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Village of McCook v. Illinois Bell Telephone Co.

November 7, 2002

VILLAGE OF MCCOOK, A MUNICIPAL CORPORATION, PLAINTIFF-APPELLEE,
v.
ILLINOIS BELL TELEPHONE COMPANY, D/B/A AMERITECH ILLINOIS, DEFENDANT-APPELLANT.



Appeal from the Circuit Court of Cook County. Honorable Thomas P. Durkin, Judge Presiding.

The opinion of the court was delivered by: Justice Hartman

Defendant, Illinois Bell Telephone Company, d/b/a Ameritech Illinois, seeks reversal of the circuit court's order denying its motion to dismiss the complaint filed by plaintiff, Village of McCook, a municipal corporation, for lack of standing. Plaintiff brought suit on behalf of itself and all other Illinois municipalities and other units of government which, during the period of May 1993 through the present, sustained damages by reason of defendant's failure to collect and remit to plaintiff and the putative class full surcharge amounts allegedly due under the Illinois Emergency Telephone System Act (the Act) (50 ILCS 750/0.01 et seq. (West 2000)).

On June 14, 2001, this court denied defendant's application for leave to appeal the circuit court's order under Supreme Court Rule 308 (155 Ill. 2d R. 308 (Rule 308)), accompanied by a certified question. On October 3, 2001, the supreme court denied defendant's petition for leave to appeal, but entered a supervisory order directing this court to "accept this case for a determination as to the certified question." Leave to appeal pursuant to Rule 308 was granted on November 9, 2001. The certified question is as follows:

"Whether the Village of McCook is authorized, empowered or has standing under the [Act] to bring an action for enforcement or for a violation of sections 15.3(f) and (g) of the [Act], or whether the [Act] empowers and authorizes only the Attorney General of the State of Illinois to bring such an action. If McCook is not so authorized, whether the claims McCook asserted are an impermissible attempt to enforce the [Act]."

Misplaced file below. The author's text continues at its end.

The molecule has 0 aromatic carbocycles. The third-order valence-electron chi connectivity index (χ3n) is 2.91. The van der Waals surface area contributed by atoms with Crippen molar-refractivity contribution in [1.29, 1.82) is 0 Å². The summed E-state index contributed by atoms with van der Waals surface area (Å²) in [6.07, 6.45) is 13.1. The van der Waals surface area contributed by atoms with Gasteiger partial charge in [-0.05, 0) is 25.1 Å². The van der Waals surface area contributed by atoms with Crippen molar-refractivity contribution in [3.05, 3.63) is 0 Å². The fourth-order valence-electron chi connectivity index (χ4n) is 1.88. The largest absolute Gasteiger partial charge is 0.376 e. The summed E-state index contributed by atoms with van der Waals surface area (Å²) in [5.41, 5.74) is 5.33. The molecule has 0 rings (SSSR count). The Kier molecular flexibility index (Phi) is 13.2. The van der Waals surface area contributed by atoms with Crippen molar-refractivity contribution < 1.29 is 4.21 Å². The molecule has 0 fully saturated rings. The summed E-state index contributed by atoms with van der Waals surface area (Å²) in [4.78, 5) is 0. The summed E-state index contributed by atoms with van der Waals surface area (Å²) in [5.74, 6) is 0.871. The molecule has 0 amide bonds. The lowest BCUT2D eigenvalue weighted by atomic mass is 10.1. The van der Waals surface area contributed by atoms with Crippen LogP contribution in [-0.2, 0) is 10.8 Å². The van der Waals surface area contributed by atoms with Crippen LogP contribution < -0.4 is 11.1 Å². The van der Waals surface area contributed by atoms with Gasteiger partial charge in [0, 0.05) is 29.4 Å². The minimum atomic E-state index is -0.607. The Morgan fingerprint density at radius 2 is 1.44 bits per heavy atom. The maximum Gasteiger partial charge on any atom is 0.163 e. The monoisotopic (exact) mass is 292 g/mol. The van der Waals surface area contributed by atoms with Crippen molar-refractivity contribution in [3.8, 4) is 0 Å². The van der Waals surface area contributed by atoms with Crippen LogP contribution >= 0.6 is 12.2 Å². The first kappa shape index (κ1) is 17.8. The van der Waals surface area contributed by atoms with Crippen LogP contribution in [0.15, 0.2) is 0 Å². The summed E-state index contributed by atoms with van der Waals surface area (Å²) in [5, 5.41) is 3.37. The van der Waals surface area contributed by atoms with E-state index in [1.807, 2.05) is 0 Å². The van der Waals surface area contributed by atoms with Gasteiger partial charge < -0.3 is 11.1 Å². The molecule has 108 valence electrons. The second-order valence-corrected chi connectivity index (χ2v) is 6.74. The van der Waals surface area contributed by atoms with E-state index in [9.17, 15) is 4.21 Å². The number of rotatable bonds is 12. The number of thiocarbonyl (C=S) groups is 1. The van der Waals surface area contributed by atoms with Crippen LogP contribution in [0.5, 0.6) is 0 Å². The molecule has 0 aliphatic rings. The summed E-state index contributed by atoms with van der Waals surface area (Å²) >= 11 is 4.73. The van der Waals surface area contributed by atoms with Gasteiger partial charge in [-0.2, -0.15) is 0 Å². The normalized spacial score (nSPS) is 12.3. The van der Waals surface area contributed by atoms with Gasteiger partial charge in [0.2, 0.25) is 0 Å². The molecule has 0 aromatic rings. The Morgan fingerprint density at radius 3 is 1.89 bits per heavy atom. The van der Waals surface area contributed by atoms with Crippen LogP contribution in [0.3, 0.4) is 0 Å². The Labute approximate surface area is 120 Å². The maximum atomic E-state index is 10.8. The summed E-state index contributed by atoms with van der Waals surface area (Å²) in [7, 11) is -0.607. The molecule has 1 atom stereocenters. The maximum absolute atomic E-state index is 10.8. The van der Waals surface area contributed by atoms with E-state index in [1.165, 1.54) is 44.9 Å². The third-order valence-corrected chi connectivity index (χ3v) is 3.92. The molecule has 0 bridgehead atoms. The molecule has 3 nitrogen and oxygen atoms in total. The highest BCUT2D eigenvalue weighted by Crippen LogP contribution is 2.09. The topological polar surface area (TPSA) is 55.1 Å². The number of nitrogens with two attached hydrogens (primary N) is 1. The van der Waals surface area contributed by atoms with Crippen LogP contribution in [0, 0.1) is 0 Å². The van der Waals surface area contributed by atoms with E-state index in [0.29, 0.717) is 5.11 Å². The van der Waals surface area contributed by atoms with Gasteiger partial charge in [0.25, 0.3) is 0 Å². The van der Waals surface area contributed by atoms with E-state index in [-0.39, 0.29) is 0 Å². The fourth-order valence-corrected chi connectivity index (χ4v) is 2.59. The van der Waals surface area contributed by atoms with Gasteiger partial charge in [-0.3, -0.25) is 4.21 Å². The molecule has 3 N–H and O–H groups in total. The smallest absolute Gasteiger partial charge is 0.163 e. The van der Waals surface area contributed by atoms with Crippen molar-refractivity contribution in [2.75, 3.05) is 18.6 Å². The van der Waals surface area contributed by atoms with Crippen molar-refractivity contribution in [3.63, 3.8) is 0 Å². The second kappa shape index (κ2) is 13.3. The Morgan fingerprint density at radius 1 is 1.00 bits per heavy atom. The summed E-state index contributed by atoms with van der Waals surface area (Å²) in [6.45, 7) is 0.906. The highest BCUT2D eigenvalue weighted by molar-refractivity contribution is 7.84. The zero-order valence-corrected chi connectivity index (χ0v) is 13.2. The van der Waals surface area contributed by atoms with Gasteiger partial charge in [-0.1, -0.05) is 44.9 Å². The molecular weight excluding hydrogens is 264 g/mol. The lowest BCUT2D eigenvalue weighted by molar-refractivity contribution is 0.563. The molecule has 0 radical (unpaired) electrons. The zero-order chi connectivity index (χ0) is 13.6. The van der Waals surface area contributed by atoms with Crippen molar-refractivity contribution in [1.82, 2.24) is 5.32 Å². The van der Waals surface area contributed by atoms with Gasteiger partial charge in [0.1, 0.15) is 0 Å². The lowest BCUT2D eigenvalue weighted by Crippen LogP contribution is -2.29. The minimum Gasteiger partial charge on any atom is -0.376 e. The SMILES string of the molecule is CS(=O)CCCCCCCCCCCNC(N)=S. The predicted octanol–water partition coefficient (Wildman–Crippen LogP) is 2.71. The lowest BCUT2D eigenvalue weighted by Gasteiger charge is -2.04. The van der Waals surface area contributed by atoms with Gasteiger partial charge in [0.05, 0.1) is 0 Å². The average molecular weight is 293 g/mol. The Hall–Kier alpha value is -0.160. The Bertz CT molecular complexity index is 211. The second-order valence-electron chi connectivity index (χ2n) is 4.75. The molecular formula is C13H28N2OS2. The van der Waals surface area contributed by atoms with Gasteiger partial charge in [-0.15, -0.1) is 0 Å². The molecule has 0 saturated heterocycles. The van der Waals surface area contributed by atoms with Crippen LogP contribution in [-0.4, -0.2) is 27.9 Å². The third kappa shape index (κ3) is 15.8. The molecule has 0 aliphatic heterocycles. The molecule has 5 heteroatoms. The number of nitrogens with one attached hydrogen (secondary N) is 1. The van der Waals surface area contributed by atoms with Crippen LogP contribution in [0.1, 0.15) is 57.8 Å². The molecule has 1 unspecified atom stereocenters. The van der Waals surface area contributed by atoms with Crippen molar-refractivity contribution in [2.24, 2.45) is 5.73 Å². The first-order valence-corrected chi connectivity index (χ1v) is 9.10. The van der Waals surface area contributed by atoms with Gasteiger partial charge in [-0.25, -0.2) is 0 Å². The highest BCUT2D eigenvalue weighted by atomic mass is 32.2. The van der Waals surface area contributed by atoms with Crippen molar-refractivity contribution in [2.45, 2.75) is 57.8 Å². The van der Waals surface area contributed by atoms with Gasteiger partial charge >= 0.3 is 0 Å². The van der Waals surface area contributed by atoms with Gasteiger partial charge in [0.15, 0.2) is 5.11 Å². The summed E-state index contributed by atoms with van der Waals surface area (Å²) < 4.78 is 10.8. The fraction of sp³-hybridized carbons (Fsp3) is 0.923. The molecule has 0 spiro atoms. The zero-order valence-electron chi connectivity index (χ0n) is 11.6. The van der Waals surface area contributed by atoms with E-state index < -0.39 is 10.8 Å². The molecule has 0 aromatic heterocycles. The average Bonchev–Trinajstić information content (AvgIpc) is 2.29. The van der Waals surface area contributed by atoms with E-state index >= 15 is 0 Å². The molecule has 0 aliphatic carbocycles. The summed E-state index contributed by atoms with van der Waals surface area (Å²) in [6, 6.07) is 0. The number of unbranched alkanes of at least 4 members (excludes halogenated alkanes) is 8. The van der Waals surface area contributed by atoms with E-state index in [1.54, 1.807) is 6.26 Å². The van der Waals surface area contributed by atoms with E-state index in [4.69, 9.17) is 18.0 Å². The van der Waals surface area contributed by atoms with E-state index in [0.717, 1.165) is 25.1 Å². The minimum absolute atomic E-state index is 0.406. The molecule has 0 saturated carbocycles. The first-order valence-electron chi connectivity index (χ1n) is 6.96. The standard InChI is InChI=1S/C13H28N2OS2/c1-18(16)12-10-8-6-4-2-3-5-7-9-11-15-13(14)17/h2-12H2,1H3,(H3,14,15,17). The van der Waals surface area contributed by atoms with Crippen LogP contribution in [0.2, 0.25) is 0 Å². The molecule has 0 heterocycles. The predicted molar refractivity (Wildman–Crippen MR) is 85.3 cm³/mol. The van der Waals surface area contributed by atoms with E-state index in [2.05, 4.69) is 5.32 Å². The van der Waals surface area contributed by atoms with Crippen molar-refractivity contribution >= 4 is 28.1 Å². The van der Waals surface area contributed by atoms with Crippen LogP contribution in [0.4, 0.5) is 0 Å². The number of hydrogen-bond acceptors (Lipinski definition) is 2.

Emergency communication service 9-1-1 is provided to units of local government by telecommunications carriers, such as defendant, for a fee based upon the number of exchange access lines in the municipality. In order to pay for 9-1-1 services, the Act authorizes units of local government to impose by ordinance a monthly surcharge on billed subscribers or customers of the telecommunications carrier's services. 50 ILCS 750/15.3(a) (West 2000). The surcharge, which is collected by the telecommunications carrier as a separately stated item on the customer's bill (50 ILCS 750/15.3(f) (West 2000) (section 15.3(f))), and then paid to the municipality, less a 3% commission for the telecommunications carrier (50 ILCS 750/15.3(g) (West 2000) (section 15.3(g))), applies to "in service network connections" located within the municipality (50 ILCS 750/15.3(b) (West 2000)).

Plaintiff in its first amended complaint alleged that in 1992, it adopted an ordinance pursuant to section 15.3 of the Act (50 ILCS 750/15.3 (West 2000) (section 15.3)), imposing a monthly surcharge of $.85 per network connection. In March 1993, defendant began surcharge collection as required by sections 15.3(f) and (g). On May 25, 1993, plaintiff and defendant entered into a written agreement (the Agreement) pursuant to which defendant agreed to provide plaintiff with 9-1-1 telephone service in exchange for a monthly fee, based on the number of exchange access lines in the municipality. On June 4, 1993, plaintiff notified defendant that the 9-1-1 surcharge amounts it had collected were below the anticipated revenues based upon the number of exchange access lines, including Centrex and PBX lines, located within plaintiff's boundaries. *fn1 Plaintiff contends that since 1993, defendant has collected 9-1-1 surcharge amounts in a manner inconsistent with the Act's definition of network connection, thereby breaching its contractual and fiduciary duties to plaintiff and the class. Plaintiff maintains that the surcharge revenues collected by defendant were computed using a ratio-based discount that failed to charge subscribers for each individual PBX and Centrex telephone line they possessed. *fn2